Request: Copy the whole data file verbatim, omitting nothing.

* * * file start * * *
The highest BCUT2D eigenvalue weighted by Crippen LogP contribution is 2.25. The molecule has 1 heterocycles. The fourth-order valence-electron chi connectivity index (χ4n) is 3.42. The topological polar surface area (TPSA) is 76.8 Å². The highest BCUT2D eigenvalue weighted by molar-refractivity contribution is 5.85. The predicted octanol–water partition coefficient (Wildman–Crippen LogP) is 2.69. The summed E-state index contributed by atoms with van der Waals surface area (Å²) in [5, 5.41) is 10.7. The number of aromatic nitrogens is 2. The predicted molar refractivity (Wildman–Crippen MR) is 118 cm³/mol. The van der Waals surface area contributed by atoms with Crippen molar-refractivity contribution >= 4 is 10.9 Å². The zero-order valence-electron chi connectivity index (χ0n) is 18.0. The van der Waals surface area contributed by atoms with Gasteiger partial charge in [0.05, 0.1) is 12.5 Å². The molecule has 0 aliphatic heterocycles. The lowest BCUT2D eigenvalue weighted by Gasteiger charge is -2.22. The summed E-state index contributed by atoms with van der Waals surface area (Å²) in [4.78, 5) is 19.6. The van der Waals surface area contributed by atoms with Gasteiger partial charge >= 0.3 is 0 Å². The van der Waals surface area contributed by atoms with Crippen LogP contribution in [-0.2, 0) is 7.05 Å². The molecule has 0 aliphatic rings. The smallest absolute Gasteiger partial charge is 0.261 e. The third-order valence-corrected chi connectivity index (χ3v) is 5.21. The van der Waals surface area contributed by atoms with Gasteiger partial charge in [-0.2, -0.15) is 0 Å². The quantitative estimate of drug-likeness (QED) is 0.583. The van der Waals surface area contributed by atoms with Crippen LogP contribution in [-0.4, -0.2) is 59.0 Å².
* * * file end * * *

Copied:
The highest BCUT2D eigenvalue weighted by Crippen LogP contribution is 2.25. The molecule has 1 heterocycles. The fourth-order valence-electron chi connectivity index (χ4n) is 3.42. The topological polar surface area (TPSA) is 76.8 Å². The highest BCUT2D eigenvalue weighted by molar-refractivity contribution is 5.85. The predicted octanol–water partition coefficient (Wildman–Crippen LogP) is 2.69. The summed E-state index contributed by atoms with van der Waals surface area (Å²) in [5, 5.41) is 10.7. The number of aromatic nitrogens is 2. The predicted molar refractivity (Wildman–Crippen MR) is 118 cm³/mol. The van der Waals surface area contributed by atoms with Crippen molar-refractivity contribution >= 4 is 10.9 Å². The zero-order valence-electron chi connectivity index (χ0n) is 18.0. The van der Waals surface area contributed by atoms with Gasteiger partial charge in [0.05, 0.1) is 12.5 Å². The molecule has 0 aliphatic heterocycles. The lowest BCUT2D eigenvalue weighted by Gasteiger charge is -2.22. The summed E-state index contributed by atoms with van der Waals surface area (Å²) in [4.78, 5) is 19.6. The van der Waals surface area contributed by atoms with Gasteiger partial charge >= 0.3 is 0 Å². The van der Waals surface area contributed by atoms with Crippen LogP contribution in [-0.2, 0) is 7.05 Å². The molecule has 0 aliphatic rings. The smallest absolute Gasteiger partial charge is 0.261 e. The third-order valence-corrected chi connectivity index (χ3v) is 5.21. The van der Waals surface area contributed by atoms with Gasteiger partial charge in [-0.2, -0.15) is 0 Å². The quantitative estimate of drug-likeness (QED) is 0.583. The van der Waals surface area contributed by atoms with Crippen LogP contribution in [-0.4, -0.2) is 59.0 Å².